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CHURCH HENGE

ALTERNATIVE NAME:  KNOWLTON CHURCH EARTHWORKS, CENTRAL CIRCLE
DESCRIPTION + /

Church Henge (also known as the 'Central Circle') is the best preserved of the three henges at Knowlton, part of a cluster of Neolithic and Bronze Age monuments [see record 213817 for an overview of the whole complex]. It comprises a subcircular earthwork enclosure with banks and external ditch, and contains the ruined remains of the medieval Knowlton Church [SU 01 SW 42] and several enclosures. The main enclosure, orientated roughly north east-south west, measures 106 metres by 94 metres overall. The enclosing ditch is 10 metres wide and up to 1 metre deep while the banks measure 10 metres in width and stand up to 1.75 metres high. Three gaps are present in the enclosure circuit, though it is unclear how many are original. They are to the south west, east and north east. A contour survey was undertaken of the earthworks by Bournemouth University in 1995. It is suggested that that the bank around the west entrance was altered subsequent to the henge's construction, possibly in connection with the construction or use of the church. Additionally the north eastern entrance may have been created by secondary infilling of the ditch and removal of the bank. No excavation is known to have been undertaken at the site. The enclosure has been mapped from aerial photographs by EH's Knowlton Circles Project. The site is in the care of English Heritage.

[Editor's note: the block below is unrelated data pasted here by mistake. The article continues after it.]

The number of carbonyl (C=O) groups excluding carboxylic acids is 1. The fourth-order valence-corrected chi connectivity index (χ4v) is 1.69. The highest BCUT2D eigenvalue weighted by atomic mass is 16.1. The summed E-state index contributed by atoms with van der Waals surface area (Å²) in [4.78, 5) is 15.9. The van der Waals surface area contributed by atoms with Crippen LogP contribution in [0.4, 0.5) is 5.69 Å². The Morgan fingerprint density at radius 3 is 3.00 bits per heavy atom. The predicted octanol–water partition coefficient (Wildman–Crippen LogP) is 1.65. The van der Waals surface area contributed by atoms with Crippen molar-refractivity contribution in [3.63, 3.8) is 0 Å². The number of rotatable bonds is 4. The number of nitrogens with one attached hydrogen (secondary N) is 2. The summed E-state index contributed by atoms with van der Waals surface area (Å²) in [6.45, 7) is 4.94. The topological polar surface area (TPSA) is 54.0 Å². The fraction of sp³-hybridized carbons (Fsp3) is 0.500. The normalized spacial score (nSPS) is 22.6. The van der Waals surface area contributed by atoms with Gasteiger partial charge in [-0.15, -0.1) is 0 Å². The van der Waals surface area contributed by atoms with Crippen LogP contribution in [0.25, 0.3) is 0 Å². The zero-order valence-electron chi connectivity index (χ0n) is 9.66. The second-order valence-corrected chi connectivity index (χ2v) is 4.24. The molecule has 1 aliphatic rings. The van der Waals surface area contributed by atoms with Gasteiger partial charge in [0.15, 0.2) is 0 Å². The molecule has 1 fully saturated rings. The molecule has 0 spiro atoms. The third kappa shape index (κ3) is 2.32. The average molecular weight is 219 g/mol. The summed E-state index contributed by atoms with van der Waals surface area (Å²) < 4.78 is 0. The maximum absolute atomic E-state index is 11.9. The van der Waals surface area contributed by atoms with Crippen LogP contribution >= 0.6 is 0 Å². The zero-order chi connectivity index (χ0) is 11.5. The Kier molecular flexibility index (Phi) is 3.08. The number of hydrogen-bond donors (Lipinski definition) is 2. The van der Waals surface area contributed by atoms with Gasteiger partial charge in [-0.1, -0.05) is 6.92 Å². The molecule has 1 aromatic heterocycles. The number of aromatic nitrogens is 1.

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Further information about monuments may be obtained by contacting Archive Services, through the Historic England website.